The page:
10. The coffee maker of claim 1 further comprising a controller adapted to control rotational speed of the brewing basket during the brewing stage to attain different water penetration speeds through the milled coffee powder to make the brewed coffee with different flavors.
11. A coffee maker with combined milling stage and brewing stage, comprising:
(a) a rotational brewing basket for receiving coffee beans and hot water, the rotational brewing basket adapted to rotate about a longitudinal axis and comprising a sleeve extending along a portion of the longitudinal axis;
(b) a chopping blade provided inside the brewing basket;
(c) a rotational shaft connected to the chopping blade for rotating the chopping blade to mill the coffee beans into milled coffee powder, the rotational shaft rotatably fitted within the sleeve of the rotational brewing basket and adapted to rotate about the longitudinal axis; and
wherein only the shaft rotates about the longitudinal axis to mill the coffee beans during the milling stage; and
wherein, during the brewing stage, rotation of the shaft generates frictional forces inside the sleeve of the rotational brewing basket, the frictional forces drive the brewing basket to rotate about the longitudinal axis, and rotation of the brewing basket generates a centrifugal force to cause the hot water inside the brewing basket to penetrate the milled coffee powder to produce brewed coffee.
12. The coffee maker of claim 11 further comprising a filter positioned within the rotational brewing basket, the filter defining therein a chamber enclosing the chopping blade and adapted to receive the coffee beans.
13. The coffee maker of claim 11 wherein a side wall of the rotational brewing basket comprises an outer filter.
14. The coffee maker of claim 13 further comprising an inner filter positioned in a concentric relationship with the outer filter.
15. The coffee maker of claim 14 wherein the inner filter comprises a layer of plate with a plurality of apertures and the outer filter comprises a layer of wire mesh.
16. The coffee maker of claim 11 farther comprising at least a bushing positioned between the sleeve of the rotational brewing basket and the rotational shaft.
17. The coffee maker of claim 11 wherein the rotational brewing basket does not rotate during the milling stage and the rotational brewing basket rotates during the brewing stage.
18. The coffee maker of claim 11 further comprising a controller adapted to control duration of the milling stage to produce different grain sizes of the milled coffee powder to make the brewed coffee with different flavors.
19. The coffee maker of claim 11 further comprising a controller adapted to control rotational speed of the brewing basket during the brewing stage to attain different water penetration speeds through the milled coffee powder to make the brewed coffee with different flavors.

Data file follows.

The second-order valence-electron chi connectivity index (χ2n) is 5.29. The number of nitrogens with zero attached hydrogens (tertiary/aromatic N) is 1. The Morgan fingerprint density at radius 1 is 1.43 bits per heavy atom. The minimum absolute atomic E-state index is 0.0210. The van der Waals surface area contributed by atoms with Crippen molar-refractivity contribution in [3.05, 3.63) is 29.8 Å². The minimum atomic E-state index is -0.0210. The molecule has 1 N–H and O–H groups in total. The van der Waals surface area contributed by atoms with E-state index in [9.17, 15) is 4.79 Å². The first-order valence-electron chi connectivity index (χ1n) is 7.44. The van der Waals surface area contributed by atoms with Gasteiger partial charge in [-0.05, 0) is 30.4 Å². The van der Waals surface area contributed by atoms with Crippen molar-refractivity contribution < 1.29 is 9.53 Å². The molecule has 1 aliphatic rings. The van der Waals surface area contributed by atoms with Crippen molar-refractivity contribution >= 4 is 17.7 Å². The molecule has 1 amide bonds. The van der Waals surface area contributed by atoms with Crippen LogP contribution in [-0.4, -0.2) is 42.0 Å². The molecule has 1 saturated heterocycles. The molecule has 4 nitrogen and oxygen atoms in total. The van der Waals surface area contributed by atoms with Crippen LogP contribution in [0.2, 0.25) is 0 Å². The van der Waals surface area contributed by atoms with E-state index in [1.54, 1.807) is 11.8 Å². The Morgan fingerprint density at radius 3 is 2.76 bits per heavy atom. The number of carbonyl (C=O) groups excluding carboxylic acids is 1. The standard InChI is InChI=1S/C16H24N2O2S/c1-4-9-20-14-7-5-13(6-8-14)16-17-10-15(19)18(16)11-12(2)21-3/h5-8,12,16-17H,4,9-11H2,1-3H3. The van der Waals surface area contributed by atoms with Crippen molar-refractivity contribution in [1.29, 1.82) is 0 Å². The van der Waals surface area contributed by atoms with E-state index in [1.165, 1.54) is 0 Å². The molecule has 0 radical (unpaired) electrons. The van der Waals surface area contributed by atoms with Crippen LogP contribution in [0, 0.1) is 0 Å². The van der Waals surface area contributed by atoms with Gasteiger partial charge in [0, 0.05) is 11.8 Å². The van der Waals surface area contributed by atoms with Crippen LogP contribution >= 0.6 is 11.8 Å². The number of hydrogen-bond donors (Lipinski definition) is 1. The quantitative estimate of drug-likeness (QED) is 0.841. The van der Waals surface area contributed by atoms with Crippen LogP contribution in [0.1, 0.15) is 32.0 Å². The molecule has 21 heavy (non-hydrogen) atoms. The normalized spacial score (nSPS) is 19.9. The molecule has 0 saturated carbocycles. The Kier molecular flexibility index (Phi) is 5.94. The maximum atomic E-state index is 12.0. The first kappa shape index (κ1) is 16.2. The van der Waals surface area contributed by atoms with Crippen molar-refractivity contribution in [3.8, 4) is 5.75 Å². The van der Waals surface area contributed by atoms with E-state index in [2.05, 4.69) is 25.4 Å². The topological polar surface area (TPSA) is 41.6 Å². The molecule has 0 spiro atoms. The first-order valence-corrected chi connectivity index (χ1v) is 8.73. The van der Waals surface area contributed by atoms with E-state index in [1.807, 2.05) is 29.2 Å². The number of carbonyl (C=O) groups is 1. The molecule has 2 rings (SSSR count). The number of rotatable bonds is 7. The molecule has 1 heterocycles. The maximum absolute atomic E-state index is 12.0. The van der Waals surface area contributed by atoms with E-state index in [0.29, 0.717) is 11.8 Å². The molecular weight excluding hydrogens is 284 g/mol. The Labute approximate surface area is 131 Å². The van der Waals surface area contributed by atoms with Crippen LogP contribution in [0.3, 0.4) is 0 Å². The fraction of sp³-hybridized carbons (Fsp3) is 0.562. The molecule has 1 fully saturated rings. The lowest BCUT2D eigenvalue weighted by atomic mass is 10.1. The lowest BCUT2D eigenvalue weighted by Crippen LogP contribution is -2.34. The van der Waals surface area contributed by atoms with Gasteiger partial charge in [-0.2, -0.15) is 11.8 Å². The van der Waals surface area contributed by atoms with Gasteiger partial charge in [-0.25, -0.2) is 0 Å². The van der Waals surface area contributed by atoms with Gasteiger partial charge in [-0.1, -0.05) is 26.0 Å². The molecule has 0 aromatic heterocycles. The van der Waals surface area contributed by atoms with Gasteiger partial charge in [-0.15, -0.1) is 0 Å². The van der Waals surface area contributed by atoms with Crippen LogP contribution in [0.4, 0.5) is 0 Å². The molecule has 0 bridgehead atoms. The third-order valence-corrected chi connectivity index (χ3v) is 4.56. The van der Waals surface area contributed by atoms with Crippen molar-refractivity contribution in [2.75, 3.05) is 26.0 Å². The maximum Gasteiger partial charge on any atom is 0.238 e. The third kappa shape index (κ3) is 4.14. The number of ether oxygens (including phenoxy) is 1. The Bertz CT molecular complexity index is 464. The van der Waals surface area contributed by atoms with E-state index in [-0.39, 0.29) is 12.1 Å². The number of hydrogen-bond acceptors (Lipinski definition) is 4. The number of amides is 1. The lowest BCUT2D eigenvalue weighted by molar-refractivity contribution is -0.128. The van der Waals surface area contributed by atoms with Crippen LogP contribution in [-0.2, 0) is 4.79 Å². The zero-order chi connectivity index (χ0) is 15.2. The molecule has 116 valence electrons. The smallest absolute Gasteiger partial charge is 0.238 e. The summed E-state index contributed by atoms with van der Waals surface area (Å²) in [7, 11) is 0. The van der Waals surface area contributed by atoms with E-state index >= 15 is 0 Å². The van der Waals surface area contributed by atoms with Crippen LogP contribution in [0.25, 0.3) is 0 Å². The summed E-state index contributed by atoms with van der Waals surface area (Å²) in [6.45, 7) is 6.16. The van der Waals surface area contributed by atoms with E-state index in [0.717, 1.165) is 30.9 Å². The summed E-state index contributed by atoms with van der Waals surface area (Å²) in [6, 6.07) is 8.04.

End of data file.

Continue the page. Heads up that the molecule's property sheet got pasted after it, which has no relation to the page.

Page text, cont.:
20. A coffee maker with combined milling stage and brewing stage, comprising:
(a) a rotational brewing basket for receiving coffee beans and hot water, the rotational brewing basket adapted to rotate about a longitudinal axis and comprising a sleeve extending along a portion of the longitudinal axis;
(b) a chopping blade provided inside the brewing basket;
(c) a locking mechanism for selectively suppressing rotation of the rotational brewing basket;
(d) a rotational shaft connected to the chopping blade for rotating the chopping blade to mill the coffee beans into milled coffee powder, the rotational shaft rotatably fitted within the sleeve of the rotational brewing basket and adapted to rotate about the longitudinal axis, wherein only the shaft rotates about the longitudinal axis to mill the coffee beans when the rotation of the brewing basket is suppressed by the locking mechanism, and wherein when the rotation of the brewing basket is not suppressed by the locking mechanism, rotation of the shaft generates frictional forces inside the sleeve of the rotational brewing basket, the frictional forces drive the brewing basket to rotate about the longitudinal axis, and the rotation of the brewing basket generates a centrifugal force to cause the hot water inside the brewing basket to penetrate the milled coffee power to produce brewed coffee;
(e) a filter for filtering the brewed coffee;
(f) a motor for providing a rotational force to the rotational shaft; and
(g) a controller adapted to control sequence of the milling stage and the brewing stage.
Description
RELATED APPLICATION

This application claims the benefit of U.S. Provisional Patent Application Ser. No. 60/724,872, filed Oct. 11, 2005, which is incorporated by reference herein in its entirety.